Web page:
💬 👋 We’re always here. Join our Discord to connect with other students 24/7, any time, night or day.Join Here!

# In the theory of relativity, the mass of a particle with speed $v$ is $$m = f(v) = \frac{m_0}{\sqrt{1 - \frac{v^2}{c^2}}}$$where $m_0$ is the rest mass of the particle and $c$ is the speed of light in a vacuum. Find the inverse function of $f$ and explain its meaning.

## $v=f^{-1}(m)=c \sqrt{1-\frac{m_{0}^{2}}{m^{2}}}$

### Discussion

You must be signed in to discuss.

Lectures

Join Bootcamp

### Video Transcript

the function we're looking at here shows Mass as a function of speed. The inverse would show speed as a function of mass. So what we want to do is take this equation and isolate V. Isolate the speed so we'll go through the algebraic process to do that. So the first thing we could do is multiply both sides by the square root. So we have m times. The square root of one minus B squared over C squared equals am not. Then we'll divide both sides by m, and we have the square root of one minus B squared over C squared equals m divided by AM not divided by em. Then we'll square both sides and we have one minus B squared over C squared equals m, not squared over m squared. Then we'll subtract one from both sides and we have the opposite of V squared over C squared equals m not squared over m squared minus one. Then we'll multiply both sides by negative C squared to get B squared by itself to a B squared equals negative C squared times m squared and not squared over m squared minus one. Then we'll distribute the negative. Sign through the parentheses and we have V squared equals C squared times one minus AM not squared over m squared. Finally, we'll square root to get V by itself and we have V equals the square root of C squared times one minus m not squared over m squared. We can simplify that by taking the square root of C squared and we have equal C times the square root of one minus am not squared over m squared. And our interpretation of that is that we now have speed as a function of mass rather than mass as a function of speed.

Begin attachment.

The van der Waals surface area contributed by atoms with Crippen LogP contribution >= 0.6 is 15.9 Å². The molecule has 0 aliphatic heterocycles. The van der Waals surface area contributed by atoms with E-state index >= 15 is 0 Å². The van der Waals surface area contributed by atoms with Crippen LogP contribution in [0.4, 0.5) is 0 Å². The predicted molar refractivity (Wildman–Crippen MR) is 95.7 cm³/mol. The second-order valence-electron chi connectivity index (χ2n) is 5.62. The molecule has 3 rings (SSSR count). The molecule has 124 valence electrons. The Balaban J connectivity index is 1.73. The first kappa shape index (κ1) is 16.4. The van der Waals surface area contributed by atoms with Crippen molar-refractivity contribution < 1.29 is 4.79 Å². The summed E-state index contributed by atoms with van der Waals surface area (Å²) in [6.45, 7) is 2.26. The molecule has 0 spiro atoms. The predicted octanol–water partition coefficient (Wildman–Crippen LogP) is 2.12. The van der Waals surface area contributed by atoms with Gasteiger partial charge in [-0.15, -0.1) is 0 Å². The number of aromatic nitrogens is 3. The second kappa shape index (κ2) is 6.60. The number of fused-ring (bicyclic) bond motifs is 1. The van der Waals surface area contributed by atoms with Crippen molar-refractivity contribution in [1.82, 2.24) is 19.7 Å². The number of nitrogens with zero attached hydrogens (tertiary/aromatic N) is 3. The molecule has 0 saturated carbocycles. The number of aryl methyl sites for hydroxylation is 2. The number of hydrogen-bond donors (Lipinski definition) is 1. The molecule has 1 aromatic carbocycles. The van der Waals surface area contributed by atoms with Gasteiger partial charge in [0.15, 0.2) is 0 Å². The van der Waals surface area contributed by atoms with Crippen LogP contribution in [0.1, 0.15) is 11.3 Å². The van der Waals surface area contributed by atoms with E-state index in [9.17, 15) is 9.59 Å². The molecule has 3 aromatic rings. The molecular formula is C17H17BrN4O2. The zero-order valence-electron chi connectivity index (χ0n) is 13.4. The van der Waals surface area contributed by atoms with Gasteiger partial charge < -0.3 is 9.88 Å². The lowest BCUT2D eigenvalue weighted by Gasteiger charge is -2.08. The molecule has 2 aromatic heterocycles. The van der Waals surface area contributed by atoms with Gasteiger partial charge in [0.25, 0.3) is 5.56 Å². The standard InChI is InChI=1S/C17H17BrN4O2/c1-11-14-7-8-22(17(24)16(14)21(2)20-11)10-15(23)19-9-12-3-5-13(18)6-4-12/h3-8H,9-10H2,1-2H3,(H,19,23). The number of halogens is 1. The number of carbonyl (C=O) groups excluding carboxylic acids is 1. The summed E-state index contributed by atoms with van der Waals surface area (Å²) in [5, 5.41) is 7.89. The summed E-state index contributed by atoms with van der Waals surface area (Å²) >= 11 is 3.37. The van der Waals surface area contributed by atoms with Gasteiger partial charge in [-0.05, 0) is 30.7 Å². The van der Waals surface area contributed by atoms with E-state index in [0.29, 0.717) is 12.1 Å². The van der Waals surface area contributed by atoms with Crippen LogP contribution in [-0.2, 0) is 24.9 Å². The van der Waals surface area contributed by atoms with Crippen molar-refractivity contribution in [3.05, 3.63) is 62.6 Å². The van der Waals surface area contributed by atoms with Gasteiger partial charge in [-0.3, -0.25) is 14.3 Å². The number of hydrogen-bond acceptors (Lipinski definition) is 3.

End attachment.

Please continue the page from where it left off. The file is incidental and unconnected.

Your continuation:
Oregon State University

Lectures

Join Bootcamp